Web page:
Making Shakespeare Comprehensible at Audition Doctor

Making Shakespeare Comprehensible at Audition Doctor

Screen Shot 2015-02-25 at 09.36.12One of the many reasons why professional actors and drama school applicants come to Audition Doctor is Shakespeare.  Harry Mount wrote in the Telegraph of the ofttimes default tendency to “treat Shakespeare with too much reverence, as an English literature exam question…” Shakespeare’s plays have become more associated with monotonous readings in English lessons at school than where he intended them to be – acted out on stage.

Mount went onto explain that Shakespeare’s unquestionable place in British culture has meant that “he has rightly become a mainstay of the academic world. [However,] that shouldn’t mean he should be confined to the classroom and the lecture hall. Shakespeare didn’t write for academics – or for the well-heeled, early 21st century theatre-going middle classes. He wrote for the rough and ready rank and file of Elizabethan London.”

Audition Doctor sessions don’t encourage the untouchable and venerational approach to Shakespeare. Instead, the Elizabethan language is tackled just as a contemporary speech would be.

This means that students at Audition Doctor avoid what Nick Hytner called “over-colouring”. He explained in the Guardian of the “overt musical poeticise which was very much what people wanted 30 or 40 years ago” going out of fashion.

“I believe that that poetic grace can come through and should come through, and we work on it, but it relies most importantly on people speaking it as if its how they think. If that happens, it’s comprehensible.”

Mount even cited Richard E. Grant’s Hamlet soliloquy in Withnail and I as an example of how Shakespeare’s language can be seamlessly and comprehensibly woven into modern day speech.

“The insertion of a Tudor speech into a film about late Sixties London seems entirely unstagey because Grant acts it so convincingly. He understands what the words mean, and communicates that understanding so expertly that the audience doesn’t have to strain to understand it.”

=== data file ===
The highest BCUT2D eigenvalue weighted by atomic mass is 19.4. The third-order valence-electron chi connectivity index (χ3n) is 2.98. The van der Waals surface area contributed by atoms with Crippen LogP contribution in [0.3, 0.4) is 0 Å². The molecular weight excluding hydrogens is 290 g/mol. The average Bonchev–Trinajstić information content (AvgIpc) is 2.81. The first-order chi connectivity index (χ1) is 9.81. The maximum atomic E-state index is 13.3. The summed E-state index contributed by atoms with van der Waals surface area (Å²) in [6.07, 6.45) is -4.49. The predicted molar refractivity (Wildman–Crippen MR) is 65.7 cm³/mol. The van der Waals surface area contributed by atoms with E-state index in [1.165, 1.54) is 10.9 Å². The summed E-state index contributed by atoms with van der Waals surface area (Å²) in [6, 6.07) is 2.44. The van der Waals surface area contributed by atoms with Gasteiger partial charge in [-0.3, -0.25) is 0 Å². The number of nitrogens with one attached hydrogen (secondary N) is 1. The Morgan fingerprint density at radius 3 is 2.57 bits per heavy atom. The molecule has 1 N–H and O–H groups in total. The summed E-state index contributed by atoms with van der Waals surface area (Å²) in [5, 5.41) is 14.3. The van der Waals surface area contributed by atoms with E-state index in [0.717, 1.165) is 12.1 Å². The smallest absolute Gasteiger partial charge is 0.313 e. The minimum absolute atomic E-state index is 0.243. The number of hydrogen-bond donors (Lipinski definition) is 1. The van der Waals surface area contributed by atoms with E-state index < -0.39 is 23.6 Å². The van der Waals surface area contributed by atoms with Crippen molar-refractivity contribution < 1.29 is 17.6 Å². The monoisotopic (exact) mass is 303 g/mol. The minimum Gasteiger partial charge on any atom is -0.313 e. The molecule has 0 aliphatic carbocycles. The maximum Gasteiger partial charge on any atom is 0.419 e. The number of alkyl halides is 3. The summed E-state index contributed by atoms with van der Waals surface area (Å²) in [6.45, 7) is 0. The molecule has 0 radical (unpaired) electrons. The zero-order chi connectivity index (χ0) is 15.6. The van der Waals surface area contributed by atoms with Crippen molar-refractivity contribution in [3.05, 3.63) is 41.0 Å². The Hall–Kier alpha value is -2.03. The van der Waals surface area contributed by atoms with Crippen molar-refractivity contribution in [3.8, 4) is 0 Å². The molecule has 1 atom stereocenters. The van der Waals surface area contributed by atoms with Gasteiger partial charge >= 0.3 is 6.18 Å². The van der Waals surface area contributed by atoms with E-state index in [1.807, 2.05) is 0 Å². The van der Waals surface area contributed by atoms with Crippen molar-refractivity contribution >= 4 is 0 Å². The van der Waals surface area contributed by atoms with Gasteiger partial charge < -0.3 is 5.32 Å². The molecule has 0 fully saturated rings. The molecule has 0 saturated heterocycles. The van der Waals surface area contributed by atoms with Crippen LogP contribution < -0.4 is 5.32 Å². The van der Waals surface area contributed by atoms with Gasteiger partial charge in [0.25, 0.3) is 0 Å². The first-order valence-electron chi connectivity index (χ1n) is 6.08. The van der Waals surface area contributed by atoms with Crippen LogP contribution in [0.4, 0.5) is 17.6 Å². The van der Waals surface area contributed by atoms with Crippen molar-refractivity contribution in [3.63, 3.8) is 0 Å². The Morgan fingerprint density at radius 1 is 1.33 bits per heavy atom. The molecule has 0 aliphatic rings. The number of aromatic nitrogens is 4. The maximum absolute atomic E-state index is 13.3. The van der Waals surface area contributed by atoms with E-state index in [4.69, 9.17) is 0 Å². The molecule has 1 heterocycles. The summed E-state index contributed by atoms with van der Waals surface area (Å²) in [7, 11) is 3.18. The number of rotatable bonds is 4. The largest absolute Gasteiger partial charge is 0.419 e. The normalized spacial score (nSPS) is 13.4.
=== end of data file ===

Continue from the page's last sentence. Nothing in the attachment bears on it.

Hytner has admitted of Shakespeare productions that “The first five minutes is always tricky. But I think by 15 minutes in, most people have tuned in.” Audition Doctor’s indispensability to actors lies in the fact that students end up commanding the language so fully and using the writing to their utmost advantage that the audience is immediately drawn in. Initial auditions, especially for drama schools, are rarely longer than 15 minutes. There simply isn’t the luxury of time to allow the panel to ease into your performance.

The volume of drama school auditions mean that each candidate is given a very limited time slot. Audition Doctor sessions have given students the assurance that this isn’t wasted. The few minutes that you are given to impress your prospective future teachers can seem hugely intimidating.

Gemma Arterton recently spoke of how important her experience at drama school was in terms of launching her career.

“I didn’t come from a background where I knew anyone in the industry so I went to drama school and luckily here in the UK we have that opportunity that anyone from any background can apply to drama school. We have government funding to support students there so I auditioned…and then I got into RADA…I suppose it gives you a platform which is taken very seriously…and a lot of people come and see you when you’re there…I got an agent…but it was all thanks to drama school.”

Audition Doctor immeasurably improves your chances of reaching this platform and consequently, of forging a sustained career in the industry.